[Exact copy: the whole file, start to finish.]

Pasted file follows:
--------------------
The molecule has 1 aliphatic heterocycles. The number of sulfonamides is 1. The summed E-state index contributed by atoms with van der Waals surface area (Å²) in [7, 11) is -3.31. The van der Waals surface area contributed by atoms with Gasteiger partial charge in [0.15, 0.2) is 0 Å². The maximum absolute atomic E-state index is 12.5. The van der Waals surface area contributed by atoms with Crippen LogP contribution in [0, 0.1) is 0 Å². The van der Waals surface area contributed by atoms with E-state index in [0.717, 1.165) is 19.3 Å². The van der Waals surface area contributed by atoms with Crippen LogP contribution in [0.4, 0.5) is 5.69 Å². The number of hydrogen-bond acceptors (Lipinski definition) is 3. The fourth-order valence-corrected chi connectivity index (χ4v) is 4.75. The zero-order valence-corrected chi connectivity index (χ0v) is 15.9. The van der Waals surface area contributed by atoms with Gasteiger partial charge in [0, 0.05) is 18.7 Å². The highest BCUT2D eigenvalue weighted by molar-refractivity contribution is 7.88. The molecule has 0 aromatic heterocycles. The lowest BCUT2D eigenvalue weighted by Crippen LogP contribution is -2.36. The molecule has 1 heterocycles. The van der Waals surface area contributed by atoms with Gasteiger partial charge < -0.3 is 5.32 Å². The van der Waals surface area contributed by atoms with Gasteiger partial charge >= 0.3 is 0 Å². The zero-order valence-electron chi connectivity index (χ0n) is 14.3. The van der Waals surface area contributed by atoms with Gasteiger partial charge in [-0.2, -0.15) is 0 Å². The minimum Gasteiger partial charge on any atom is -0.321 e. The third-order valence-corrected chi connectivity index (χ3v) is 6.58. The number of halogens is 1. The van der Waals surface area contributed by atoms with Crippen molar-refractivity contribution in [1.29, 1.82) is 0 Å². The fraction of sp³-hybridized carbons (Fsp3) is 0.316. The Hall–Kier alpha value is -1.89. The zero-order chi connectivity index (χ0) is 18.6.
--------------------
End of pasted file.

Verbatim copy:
The molecule has 1 aliphatic heterocycles. The number of sulfonamides is 1. The summed E-state index contributed by atoms with van der Waals surface area (Å²) in [7, 11) is -3.31. The van der Waals surface area contributed by atoms with Gasteiger partial charge in [0.15, 0.2) is 0 Å². The maximum absolute atomic E-state index is 12.5. The van der Waals surface area contributed by atoms with Crippen LogP contribution in [0, 0.1) is 0 Å². The van der Waals surface area contributed by atoms with E-state index in [0.717, 1.165) is 19.3 Å². The van der Waals surface area contributed by atoms with Crippen LogP contribution in [0.4, 0.5) is 5.69 Å². The number of hydrogen-bond acceptors (Lipinski definition) is 3. The fourth-order valence-corrected chi connectivity index (χ4v) is 4.75. The zero-order valence-corrected chi connectivity index (χ0v) is 15.9. The van der Waals surface area contributed by atoms with Gasteiger partial charge in [0, 0.05) is 18.7 Å². The highest BCUT2D eigenvalue weighted by molar-refractivity contribution is 7.88. The molecule has 0 aromatic heterocycles. The lowest BCUT2D eigenvalue weighted by Crippen LogP contribution is -2.36. The molecule has 1 heterocycles. The van der Waals surface area contributed by atoms with Gasteiger partial charge < -0.3 is 5.32 Å². The van der Waals surface area contributed by atoms with Gasteiger partial charge >= 0.3 is 0 Å². The zero-order valence-electron chi connectivity index (χ0n) is 14.3. The van der Waals surface area contributed by atoms with Gasteiger partial charge in [-0.2, -0.15) is 0 Å². The minimum Gasteiger partial charge on any atom is -0.321 e. The third-order valence-corrected chi connectivity index (χ3v) is 6.58. The number of halogens is 1. The van der Waals surface area contributed by atoms with Crippen molar-refractivity contribution in [1.29, 1.82) is 0 Å². The fraction of sp³-hybridized carbons (Fsp3) is 0.316. The Hall–Kier alpha value is -1.89. The zero-order chi connectivity index (χ0) is 18.6.